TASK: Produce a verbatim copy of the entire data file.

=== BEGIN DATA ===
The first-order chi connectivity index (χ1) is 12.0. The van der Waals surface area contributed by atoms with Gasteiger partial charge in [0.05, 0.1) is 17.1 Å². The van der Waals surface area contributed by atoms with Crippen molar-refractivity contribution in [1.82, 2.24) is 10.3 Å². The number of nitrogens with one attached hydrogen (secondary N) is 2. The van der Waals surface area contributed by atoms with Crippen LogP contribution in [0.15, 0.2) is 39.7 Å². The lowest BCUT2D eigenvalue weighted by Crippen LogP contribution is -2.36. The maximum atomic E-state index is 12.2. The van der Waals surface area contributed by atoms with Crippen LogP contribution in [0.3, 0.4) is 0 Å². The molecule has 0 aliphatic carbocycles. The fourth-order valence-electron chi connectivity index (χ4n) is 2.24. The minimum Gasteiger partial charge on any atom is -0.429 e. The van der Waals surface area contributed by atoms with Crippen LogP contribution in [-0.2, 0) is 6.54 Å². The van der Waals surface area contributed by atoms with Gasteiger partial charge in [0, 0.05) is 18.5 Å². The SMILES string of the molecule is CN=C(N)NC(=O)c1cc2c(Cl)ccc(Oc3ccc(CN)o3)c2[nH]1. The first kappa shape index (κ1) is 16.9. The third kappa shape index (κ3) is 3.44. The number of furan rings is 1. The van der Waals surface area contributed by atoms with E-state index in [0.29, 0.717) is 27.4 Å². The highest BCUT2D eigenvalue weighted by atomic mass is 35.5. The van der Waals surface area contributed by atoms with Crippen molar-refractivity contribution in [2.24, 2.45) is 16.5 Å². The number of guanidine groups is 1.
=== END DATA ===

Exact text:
The first-order chi connectivity index (χ1) is 12.0. The van der Waals surface area contributed by atoms with Gasteiger partial charge in [0.05, 0.1) is 17.1 Å². The van der Waals surface area contributed by atoms with Crippen molar-refractivity contribution in [1.82, 2.24) is 10.3 Å². The number of nitrogens with one attached hydrogen (secondary N) is 2. The van der Waals surface area contributed by atoms with Crippen LogP contribution in [0.15, 0.2) is 39.7 Å². The lowest BCUT2D eigenvalue weighted by Crippen LogP contribution is -2.36. The maximum atomic E-state index is 12.2. The van der Waals surface area contributed by atoms with Crippen LogP contribution in [0.3, 0.4) is 0 Å². The molecule has 0 aliphatic carbocycles. The fourth-order valence-electron chi connectivity index (χ4n) is 2.24. The minimum Gasteiger partial charge on any atom is -0.429 e. The van der Waals surface area contributed by atoms with Crippen LogP contribution in [-0.2, 0) is 6.54 Å². The van der Waals surface area contributed by atoms with Gasteiger partial charge in [0, 0.05) is 18.5 Å². The SMILES string of the molecule is CN=C(N)NC(=O)c1cc2c(Cl)ccc(Oc3ccc(CN)o3)c2[nH]1. The first kappa shape index (κ1) is 16.9. The third kappa shape index (κ3) is 3.44. The number of furan rings is 1. The van der Waals surface area contributed by atoms with E-state index in [0.29, 0.717) is 27.4 Å². The highest BCUT2D eigenvalue weighted by atomic mass is 35.5. The van der Waals surface area contributed by atoms with Crippen molar-refractivity contribution in [2.24, 2.45) is 16.5 Å². The number of guanidine groups is 1.